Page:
Cormac’s Glossary also described that in the author’s time, the ‘druids’ would light Beltane bonfires ‘with great incantations’ and would drive the herds of cattle between the two fires to ward off disease (or the attentions of the fairy folk in later traditions). This practice of blessing livestock was important as this was the time of year when the flocks and herds would be led up to summer pastures on the higher ground, with the human clan following. A psalm in the Carmina Gadelica invokes the blessing of the Holy Trinity on the farmer’s family as they head to their ‘gay summer sheiling’, the summer farmstead on the high pasture where they would pass the next months.
Traditions of ritual bonfires, lit on Beltane as on the other cross-quarter days, were recorded surviving a millennium later at locations throughout the British Isles, including South Wales and parts of England. The folklorists recorded some very specific traditions around the lighting of the fire. This was typically accomplished by nine chosen volunteers and the fire was often lit by friction between two pieces of wood, without the use of flint or steel.
The writer Marie Trevelyan reported that in the Vale of Glamorgan, the nine volunteers would rid themselves of any metallic objects and collect branches of nine different types of tree from the nearby woods to build the bonfire, which was then lit by rubbing together two sticks of oak. Modern Wiccans equate the nine types of wood with the first nine letter-names of the Ogham alphabet; birch, rowan, alder, willow, ash, hawthorn, oak, holly and hazel.
More than the other cross-quarter days though, May Day bonfires are also found in parts of central and northern Europe far removed from the Celtic lands. For example in Finland, the first of May is called Vappu and is the occasion of carnival celebrations, one of the four biggest holidays of the year along with Christmas Eve, New Year’s Eve and Midsummer.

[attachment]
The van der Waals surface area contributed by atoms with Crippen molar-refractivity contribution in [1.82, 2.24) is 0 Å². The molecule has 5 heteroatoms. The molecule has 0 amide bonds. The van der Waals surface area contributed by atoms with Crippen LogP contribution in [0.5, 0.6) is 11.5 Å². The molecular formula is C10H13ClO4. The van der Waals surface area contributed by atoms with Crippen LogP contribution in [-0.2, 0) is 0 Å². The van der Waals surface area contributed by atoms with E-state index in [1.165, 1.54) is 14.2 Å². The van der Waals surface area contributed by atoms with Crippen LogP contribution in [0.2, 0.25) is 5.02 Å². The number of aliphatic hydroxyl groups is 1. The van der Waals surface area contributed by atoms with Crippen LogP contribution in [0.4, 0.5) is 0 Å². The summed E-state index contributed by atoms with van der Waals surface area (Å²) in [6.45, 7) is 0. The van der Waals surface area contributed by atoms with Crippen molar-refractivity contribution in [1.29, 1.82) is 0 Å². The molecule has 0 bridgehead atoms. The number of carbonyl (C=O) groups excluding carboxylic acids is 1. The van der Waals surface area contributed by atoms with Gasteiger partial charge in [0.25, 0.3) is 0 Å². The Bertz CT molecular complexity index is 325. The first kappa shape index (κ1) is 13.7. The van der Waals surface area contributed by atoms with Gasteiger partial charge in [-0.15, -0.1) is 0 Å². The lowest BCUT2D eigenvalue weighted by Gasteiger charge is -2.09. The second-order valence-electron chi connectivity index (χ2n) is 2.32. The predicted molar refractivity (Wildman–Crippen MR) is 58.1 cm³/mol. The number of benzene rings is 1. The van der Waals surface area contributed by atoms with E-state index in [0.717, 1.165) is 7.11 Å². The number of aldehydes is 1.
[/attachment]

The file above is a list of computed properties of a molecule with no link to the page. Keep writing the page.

In other countries, such as the Netherlands, Germany, the Czech Republic, Slovakia, Sweden and the Baltic states, May Day eve is known as Walpurgis Night, named for the feast of St Walpurga on the next day. Walpurgis Night represents both a development and appropriation of the older quarter fires. It seems that there was a conscious move to counter and reshape the older traditions using Walpurga’s legacy; 1st May was chosen as her feast day when she was canonised a century after her death rather than following custom and commemorating the day of her passing.
The Beltane fires that were once lit to protect the herds and flocks from natural and supernatural harm became Walpurga’s fires lit to protect the people from witchcraft. In the Celtic world, Beltane and Samhain were nights when the ancestors were close at hand, which later translated into myths of the fairy folk going abroad from their hiding places on those special nights. Many of the Beltane traditions contain an element of magic to protect the folk from these uncanny visitors who might entangle an unwary mortal. In the medieval imagination these numinous figures apparently became witches and Walpurga became the patroness of the fires that kept them at bay.
The seasonal meaning of the festival, by any name, is straightforward. This is the gateway to the lighter half of the year. In the temperate Northern climate of the British Isles, the six month span from Beltane to Samhain, the calends of summer to the calends of winter, is the period when the trees are clad. These two festivals are the major beats of the Celtic year, with Samhain the supposed ‘Celtic New Year’ and the first of the four winter festivals of the Wheel of the Year, whilst Beltane at the half-way point of the year is the first of four summer festivals.
The minor key of the winter half of the year precedes the brighter notes of the summer months in the same way that the calendar day in the old reckoning started at dusk so that night precedes day in the 24 hour cycle. The May-time feast was a clear threshold between the winter months and the more expansive summer months when the weather became more reliable and welcoming, outer layers of clothing could finally be shed, life could shift outdoors and become more communal than private. This May Day weekend, I wish you joy and gratitude as we step forward and anticipate the joys of summer living.